“Can you save that as a pdf and send it to me?”  Heard this lately?  I know I sure have and most people who do any kind of business on a computer would probably agree.  Adobe Acrobat has become the standard in non-editable document sharing.  Even though Apple famously banned flash player from its devices and led the march to its eventual demise, Adobe has still instated Acrobat as an iPad app.  While many of the same functions can be performed through iBooks, Acrobate has a few hidden gems that may make it a worthwhile download – especially for free.

The Difference
If you do not have Acrobat installed on your iPad, but have opened a PDF document before, chances are you were using iBooks.  iBooks is a very well made and perfectly fine app to use for such a purpose, in fact Acrobat would be the alternative since iBooks is the Native Apple documents app.  However there are a couple of things Acrobat can do that iBooks cannot.

First, Acrobat can request a digital signature by using Adobe EchoSign.  In order to use this functionality, you must first upload the document to Adobe.  The app will notify you that you will be taken to a website – where you can enter the From: and To: recipient(s) for the email.  This is great for long distance contractual signing such as leases or other agreements.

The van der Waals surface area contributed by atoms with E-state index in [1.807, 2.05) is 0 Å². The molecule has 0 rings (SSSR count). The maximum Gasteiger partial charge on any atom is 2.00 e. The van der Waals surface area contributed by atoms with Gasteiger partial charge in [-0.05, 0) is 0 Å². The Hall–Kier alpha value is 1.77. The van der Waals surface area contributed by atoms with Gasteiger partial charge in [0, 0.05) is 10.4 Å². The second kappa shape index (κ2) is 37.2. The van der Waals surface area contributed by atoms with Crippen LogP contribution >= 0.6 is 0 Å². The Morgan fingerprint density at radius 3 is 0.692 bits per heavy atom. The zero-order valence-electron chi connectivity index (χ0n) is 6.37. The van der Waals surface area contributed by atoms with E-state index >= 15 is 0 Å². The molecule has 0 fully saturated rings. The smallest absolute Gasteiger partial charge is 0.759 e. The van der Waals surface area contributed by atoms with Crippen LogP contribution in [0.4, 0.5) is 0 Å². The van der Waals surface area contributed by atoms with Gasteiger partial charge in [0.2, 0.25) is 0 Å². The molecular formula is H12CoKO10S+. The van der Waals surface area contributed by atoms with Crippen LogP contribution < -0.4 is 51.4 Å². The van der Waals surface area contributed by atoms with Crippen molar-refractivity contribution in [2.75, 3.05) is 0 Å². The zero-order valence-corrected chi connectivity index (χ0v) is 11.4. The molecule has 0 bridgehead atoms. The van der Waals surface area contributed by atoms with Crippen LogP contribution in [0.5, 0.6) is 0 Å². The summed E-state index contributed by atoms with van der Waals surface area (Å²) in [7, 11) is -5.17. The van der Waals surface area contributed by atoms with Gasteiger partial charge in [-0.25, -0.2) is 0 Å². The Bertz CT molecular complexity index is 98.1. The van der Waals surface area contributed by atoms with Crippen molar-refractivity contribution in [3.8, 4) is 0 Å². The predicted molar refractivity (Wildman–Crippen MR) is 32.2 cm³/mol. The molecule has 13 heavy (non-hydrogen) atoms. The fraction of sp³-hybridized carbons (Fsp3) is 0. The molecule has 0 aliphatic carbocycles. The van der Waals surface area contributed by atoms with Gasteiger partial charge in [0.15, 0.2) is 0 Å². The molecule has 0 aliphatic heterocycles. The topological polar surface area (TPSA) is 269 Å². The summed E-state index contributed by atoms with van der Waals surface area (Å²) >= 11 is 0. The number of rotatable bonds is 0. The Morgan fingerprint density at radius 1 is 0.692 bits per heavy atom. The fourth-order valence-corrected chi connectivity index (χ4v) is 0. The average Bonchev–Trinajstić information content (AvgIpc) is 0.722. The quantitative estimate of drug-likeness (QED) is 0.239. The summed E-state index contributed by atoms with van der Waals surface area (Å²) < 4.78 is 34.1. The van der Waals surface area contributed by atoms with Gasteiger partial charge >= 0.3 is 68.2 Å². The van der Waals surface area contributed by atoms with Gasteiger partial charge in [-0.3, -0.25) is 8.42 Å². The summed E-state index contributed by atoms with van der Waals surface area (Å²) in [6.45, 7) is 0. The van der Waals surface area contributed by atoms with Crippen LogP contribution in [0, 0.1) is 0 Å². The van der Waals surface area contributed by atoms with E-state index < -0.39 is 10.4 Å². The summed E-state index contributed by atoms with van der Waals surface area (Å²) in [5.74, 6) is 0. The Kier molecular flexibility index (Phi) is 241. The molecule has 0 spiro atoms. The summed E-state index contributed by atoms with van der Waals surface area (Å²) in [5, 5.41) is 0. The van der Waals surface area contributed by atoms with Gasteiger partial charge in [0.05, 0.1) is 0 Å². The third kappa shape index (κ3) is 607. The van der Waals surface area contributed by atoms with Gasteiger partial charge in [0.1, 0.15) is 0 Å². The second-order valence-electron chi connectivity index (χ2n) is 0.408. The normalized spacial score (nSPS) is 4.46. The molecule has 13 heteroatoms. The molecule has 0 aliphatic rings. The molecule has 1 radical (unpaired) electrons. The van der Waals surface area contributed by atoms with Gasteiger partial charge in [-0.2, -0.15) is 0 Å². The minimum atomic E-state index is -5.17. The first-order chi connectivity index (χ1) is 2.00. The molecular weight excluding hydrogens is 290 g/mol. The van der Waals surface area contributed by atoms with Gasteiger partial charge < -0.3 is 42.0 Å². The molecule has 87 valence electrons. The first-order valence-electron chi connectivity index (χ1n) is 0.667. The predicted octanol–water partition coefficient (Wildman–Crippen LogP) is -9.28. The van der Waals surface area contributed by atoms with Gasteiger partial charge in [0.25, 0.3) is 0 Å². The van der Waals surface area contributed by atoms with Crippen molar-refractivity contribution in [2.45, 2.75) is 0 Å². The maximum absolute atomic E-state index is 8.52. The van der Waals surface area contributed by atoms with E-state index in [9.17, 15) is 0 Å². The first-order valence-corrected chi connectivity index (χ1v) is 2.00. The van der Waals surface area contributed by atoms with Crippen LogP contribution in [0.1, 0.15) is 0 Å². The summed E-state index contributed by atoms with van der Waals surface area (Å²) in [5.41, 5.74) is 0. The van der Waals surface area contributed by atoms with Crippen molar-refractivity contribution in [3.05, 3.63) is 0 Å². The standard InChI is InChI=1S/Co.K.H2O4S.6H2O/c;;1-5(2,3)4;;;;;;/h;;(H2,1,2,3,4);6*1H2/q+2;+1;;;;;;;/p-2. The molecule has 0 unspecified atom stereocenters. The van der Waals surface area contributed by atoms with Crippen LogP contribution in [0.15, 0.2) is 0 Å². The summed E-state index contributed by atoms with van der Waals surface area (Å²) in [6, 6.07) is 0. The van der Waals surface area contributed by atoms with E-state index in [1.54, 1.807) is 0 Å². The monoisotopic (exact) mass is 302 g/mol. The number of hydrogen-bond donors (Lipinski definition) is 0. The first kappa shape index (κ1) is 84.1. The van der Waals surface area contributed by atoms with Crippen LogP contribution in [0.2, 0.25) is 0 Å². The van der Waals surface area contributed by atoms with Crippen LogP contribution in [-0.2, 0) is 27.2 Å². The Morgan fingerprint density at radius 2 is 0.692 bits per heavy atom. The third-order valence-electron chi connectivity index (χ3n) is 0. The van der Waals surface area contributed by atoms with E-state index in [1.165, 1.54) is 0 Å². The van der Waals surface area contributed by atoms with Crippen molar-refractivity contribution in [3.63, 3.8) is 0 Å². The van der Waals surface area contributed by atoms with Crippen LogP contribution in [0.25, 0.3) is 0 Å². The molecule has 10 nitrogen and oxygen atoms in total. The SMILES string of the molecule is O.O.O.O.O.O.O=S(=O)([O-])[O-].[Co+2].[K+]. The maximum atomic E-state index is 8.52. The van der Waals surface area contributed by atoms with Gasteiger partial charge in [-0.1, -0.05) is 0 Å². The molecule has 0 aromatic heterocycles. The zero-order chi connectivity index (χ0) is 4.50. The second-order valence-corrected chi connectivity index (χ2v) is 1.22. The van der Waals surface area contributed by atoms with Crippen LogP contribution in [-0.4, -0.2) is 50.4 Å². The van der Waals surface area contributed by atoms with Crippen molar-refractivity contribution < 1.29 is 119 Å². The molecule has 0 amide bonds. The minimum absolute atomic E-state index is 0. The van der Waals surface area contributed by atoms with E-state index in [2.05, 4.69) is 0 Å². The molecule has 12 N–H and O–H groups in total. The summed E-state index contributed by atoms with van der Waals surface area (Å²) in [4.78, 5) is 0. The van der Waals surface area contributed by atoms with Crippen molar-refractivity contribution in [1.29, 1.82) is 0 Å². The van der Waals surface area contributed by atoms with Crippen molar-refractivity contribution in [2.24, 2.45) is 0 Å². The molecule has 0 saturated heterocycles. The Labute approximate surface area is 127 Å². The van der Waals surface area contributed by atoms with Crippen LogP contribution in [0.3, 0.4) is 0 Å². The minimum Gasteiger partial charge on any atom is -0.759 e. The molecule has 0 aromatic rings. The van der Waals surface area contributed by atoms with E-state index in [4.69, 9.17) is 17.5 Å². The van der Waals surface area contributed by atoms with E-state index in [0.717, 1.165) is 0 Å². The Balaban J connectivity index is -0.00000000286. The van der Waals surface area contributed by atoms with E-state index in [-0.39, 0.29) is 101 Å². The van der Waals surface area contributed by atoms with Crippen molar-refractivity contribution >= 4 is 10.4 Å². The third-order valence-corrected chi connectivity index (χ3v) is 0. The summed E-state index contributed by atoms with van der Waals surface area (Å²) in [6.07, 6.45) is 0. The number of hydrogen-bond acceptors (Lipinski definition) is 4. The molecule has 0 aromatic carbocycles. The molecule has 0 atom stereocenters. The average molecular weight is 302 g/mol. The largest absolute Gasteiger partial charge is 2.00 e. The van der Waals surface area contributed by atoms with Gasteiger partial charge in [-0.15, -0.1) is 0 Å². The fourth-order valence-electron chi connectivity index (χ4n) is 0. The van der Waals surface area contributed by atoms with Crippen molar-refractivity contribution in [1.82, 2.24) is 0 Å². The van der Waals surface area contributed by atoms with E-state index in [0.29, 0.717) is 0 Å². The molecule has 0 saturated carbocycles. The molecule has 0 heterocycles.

The second difference is the speed at which documents open on the iPad.  iBooks can usually take a few minutes to do this same task, but Acrobat offers a speedy alternative.  The third difference is the ability to add virtual sticky notes to the PDF document.  This comes in handy for editing or simply bookmarking a piece of a document.  The note will be tagged with your name which you enter the first time you add a sticky note.  Each note will also have the date the comment was added.  This makes for great time based collaboration.  Highlighting is also available in Adobe Acrobat and works by simply tapping the highlight symbol at the top of the page and dragging over a set of text.  Drag again to unhighlight.  Text can also be highlighted or stricken out.   Even better – there is an option to freehand draw over the document.  This can come in handy for circling sections to be remembered or simply an easier method to underline or cross out text. Finally, adding a signature directly on a document is a breeze.

This can be done to bypass the EchoSign functionality and get something signed fast and easy.  All of these editing capabilities are not present in iBooks, and therefore a great case can be made to download and install Adobe Acrobat.

With all of the capability of iBooks as far as PDFs go, and an added suite of editing and signing tools, there is no reason I can think of as to why one would not want to have this app looming in the background of your iPad’s app pile.  I enjoy adding signatures and other edits to PDFs knowing I will be able to go back and access them on demand.  For these reasons, Adobe Acrobat gets a 10/10.  Go get it!